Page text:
The Academic Staff Union of Universities (ASUU) last night called off its over one-month strike after reaching an agreement with the federal government.
The ASUU President, Ogunyemi Abiodun, announced after a meeting with the union’s executives that they would suspend the industrial action for one month till end of October.
Abiodun said this was to allow government enough time to fulfill its promises as contained in the recent agreement reached with them.
To this end, the union directed university lecturers to resume duty from today.
The union had embarked on an indefinite strike on August 13, following government’s failure to implement the agreement reached with the union in November 2016.
The union’s decision to suspend the strike was reached after an almost four hours closed-door meeting with the federal government delegation led by the Minister of Labour, Chris Ngige.
At the meeting, a memorandum of understanding was signed by the union and Ngige on behalf of the federal government.
Others who signed the document were: President of the Nigeria Labour Congress (NLC), Ayuba Wabba, Permanent Secretary, Ministry of Education, Sonny Echono, Permanent Secretary, Ministry of Labour, Mr. Bolaji Adebiyi and other members of the government team.
He listed highlights of the agreement reached to include; funding of government universities, payment of earned academic allowances, government responsibility as regards academic staff schools (primary wing), pension matters for professors, payment of salary shortfalls on which implementation has already commenced and resolution on exemption of TSA payment system in certain areas.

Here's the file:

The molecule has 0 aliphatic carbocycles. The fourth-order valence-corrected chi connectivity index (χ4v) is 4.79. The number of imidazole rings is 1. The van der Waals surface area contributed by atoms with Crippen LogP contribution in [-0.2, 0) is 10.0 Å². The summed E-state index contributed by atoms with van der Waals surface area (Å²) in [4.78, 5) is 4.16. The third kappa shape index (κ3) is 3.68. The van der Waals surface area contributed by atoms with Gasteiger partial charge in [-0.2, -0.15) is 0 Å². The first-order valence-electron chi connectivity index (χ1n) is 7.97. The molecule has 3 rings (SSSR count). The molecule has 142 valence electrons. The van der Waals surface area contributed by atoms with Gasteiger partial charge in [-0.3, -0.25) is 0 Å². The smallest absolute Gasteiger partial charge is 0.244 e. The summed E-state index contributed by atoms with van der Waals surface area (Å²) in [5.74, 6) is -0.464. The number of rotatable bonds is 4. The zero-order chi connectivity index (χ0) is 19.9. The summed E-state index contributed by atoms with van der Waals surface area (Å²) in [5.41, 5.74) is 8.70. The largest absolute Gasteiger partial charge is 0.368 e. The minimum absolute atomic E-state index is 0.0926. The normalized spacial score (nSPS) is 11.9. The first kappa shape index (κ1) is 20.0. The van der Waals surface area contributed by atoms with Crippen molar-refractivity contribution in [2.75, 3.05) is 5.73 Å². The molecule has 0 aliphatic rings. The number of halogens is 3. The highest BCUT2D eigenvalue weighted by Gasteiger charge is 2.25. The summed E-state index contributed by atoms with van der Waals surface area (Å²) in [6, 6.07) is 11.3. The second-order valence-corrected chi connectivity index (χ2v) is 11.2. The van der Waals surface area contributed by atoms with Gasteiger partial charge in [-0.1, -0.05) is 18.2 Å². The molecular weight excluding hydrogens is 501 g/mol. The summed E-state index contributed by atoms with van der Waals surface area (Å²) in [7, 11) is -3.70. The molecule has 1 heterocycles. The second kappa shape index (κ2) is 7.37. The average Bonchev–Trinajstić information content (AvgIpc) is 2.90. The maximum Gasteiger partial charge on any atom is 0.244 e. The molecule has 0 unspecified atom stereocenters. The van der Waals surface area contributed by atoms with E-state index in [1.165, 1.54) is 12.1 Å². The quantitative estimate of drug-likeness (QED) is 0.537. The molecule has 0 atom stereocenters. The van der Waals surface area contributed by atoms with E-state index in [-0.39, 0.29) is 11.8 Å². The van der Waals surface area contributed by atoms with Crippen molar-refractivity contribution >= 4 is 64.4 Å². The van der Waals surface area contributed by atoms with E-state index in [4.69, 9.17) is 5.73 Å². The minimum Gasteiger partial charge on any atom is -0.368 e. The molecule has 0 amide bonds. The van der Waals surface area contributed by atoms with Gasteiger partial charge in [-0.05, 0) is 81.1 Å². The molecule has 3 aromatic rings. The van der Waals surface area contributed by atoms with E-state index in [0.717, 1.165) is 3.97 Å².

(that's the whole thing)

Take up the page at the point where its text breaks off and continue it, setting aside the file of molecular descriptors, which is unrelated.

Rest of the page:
The labour minister said the grey areas were conclusively dealt with to the satisfaction of both parties which he attributed to the spirit of giving and taking exhibited by both parties with great acknowledgement of the economic situation of the country.
Expressing hope that ASUU would call off the strike, Ngige said: “ASUU will go back to consult its organ with a view to calling off the strike. We hope to hear a good news from them in the next 24 hours so that our children can go back to class. They got nearly everything they wanted.”
Reacting, ASUU President, Prof. Biodun Ogunyemi, said: “Government will hear from us in the next 24 hours. It could even be less than that because our members are waiting for us.”
Ogunyemi who promised that the union would not rest on its oars until the country’s education system is transformed, said it was high time Nigeria returned back to the era of being an educational tourist destination for other African countries.
He appreciated both the labour minister and the education minister as well as other stakeholders that were involved in the series of consultations that resulted in the milestone reached through the signed agreement